Related Theme: Enterprises and Industry

Today, in the 21st century, Europe remains a global scientific powerhouse, while research and innovation (R&I) are vital in meeting contemporary economic, social and environmental challenges. R&I is fundamental to Europe’s recovery from the current economic crisis and progress towards sustainable growth and jobs.

However, despite the quality knowledge Europe continues to produce, it faces important challenges, including an investment gap compared with major rivals like the US and Japan, and competition from emerging powers such as China and Brazil.

In response, the EU and its Member States need not only to pump more resources into research but also to get the most out of the investments they make. This involves enhancing crossborder collaboration, improving the mobility of knowledge, resources and researchers, and overcoming fragmentation.

R&I is vital to the Union’s strategic vision for the current decade, as reflected in the Europe 2020 strategy, which seeks to transform the EU into a true Innovation Union (IU) that can turn ideas into quality jobs, green growth and social progress.

The EESC on innovation

The EESC recognises the importance of research and innovation for the EU’s future prosperity, competitiveness and sustainability. That is why the topic has been high on its agenda for years.


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  • Published In: 2015
    54 pages
    Study on the key factors affecting the future growth of Europe

    "Achieving sustainable growth in a competitive world is challenging. The challenge is even greater for the European Union, as the Old Continent faces a severe competitiveness deficit.  Without entering into a health review, that could be delivered at a further stage, of each of the 28 Member States, the ambition of this study is to draw-up a comprehensive picture of EU economic growth.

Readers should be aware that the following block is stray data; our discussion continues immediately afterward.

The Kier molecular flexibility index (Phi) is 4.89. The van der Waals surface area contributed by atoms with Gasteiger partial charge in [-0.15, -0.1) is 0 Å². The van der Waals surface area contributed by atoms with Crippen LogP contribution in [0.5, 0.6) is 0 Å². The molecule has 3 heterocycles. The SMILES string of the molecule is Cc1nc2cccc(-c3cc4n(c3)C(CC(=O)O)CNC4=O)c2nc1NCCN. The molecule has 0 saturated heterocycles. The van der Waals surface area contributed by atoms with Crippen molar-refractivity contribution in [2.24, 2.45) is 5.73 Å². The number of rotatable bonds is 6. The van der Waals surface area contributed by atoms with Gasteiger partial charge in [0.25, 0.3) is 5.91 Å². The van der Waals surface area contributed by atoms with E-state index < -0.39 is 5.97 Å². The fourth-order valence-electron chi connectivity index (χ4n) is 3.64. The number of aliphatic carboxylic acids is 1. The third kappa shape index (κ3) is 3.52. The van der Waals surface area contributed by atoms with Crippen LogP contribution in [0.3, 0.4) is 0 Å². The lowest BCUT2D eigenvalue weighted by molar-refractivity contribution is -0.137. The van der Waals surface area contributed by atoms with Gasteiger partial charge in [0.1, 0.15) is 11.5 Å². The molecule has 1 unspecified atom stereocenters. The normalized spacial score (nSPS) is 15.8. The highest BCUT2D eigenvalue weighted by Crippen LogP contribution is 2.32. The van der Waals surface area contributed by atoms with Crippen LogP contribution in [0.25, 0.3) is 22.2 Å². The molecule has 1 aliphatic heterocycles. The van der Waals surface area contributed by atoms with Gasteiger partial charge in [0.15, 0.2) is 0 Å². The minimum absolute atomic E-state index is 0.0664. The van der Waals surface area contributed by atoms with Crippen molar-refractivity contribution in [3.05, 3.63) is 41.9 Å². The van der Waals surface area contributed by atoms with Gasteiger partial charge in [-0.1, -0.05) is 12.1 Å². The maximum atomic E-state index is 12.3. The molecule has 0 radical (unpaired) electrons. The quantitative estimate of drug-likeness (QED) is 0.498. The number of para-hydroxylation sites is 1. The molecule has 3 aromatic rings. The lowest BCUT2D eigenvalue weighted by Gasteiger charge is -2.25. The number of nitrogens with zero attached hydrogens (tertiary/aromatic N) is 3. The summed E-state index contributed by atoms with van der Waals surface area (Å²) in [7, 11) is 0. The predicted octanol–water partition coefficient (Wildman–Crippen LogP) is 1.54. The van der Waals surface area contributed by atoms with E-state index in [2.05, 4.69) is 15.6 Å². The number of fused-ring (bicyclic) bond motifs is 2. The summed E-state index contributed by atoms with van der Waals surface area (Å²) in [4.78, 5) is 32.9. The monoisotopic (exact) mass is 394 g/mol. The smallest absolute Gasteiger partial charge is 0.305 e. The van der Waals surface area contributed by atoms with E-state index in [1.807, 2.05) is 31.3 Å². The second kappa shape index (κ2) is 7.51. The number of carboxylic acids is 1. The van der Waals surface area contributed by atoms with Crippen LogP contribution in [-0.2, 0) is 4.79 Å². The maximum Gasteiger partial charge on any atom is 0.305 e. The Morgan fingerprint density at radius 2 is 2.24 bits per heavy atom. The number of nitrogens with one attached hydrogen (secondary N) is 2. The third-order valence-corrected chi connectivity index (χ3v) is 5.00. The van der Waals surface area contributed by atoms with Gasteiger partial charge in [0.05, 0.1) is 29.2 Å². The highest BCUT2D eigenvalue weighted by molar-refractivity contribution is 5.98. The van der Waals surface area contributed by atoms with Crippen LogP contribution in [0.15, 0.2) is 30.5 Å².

• Published In: 2015
    4 pages
    Industrial competitiveness: how to respond to innovation challenges

    The business sector in Europe believes it is time to redefine EU priorities, by putting competitiveness first, implementing the better regulation agenda and offering better support for innovation. To improve the environment for investments in innovation and to address issues underpinning it, an appropriate framework must be put in place.


    This document is a summary of the discussion on "Industrial competitiveness: how to respond to innovation challenges, " which took place in Vilnius, Lithuania, on 15 June 2015. The meeting was organised together with the Lithuanian Confederation of Industrialists.



  • Published In: 2015
    4 pages
    Innovation across Europe - best practices

    Europe is lagging behind other global players in terms of research and development (R&D). The business sector in Europe believes that if the EU is to become more competitive globally, more focus needs to be put on innovation. Greater clarity is needed in setting priorities. The most serious problem is that despite funds being allocated to basic research, the results of the research process do not make it to the market. Research and new technologies exist, but there are obstacles preventing them from being brought to customers.

    This document is a summary of the discussion on Innovation across Europe – best practices, which took place in Oeiras, Portugal, on 5 June 2015. The meeting was organised together with the Portuguese Confederation of Employers.



  • Published In: 2014
    4 pages
    Boosting industrial policy, growth and competitiveness in Europe

    Summary of the discussion during the extraordinary meeting of the Employers' Group. The discussion on boosting industry and competitiveness in Europe took place during the Extraordinary Meeting of the Employers’ Group in Brussels, Belgium on 13th November 2013. The discussion on re-industrialisation of Europe took place during the panel organised by the Employers’ Group in the framework of the European Forum for New Ideas on 26th September 2013 in Sopot, Poland.

  • Published In: 2013
    2 pages
    Research and Innovation in the EU - EESC Position Paper
    "We believe that the free movement of researchers, scientific knowledge and technology must become the internal market’s ‘fifth freedom’ in addition to people, goods, capital and services." Daniela Rondinelli, rapporteur,EESC opinion on a partnership for excellence and growth in the European Research Area
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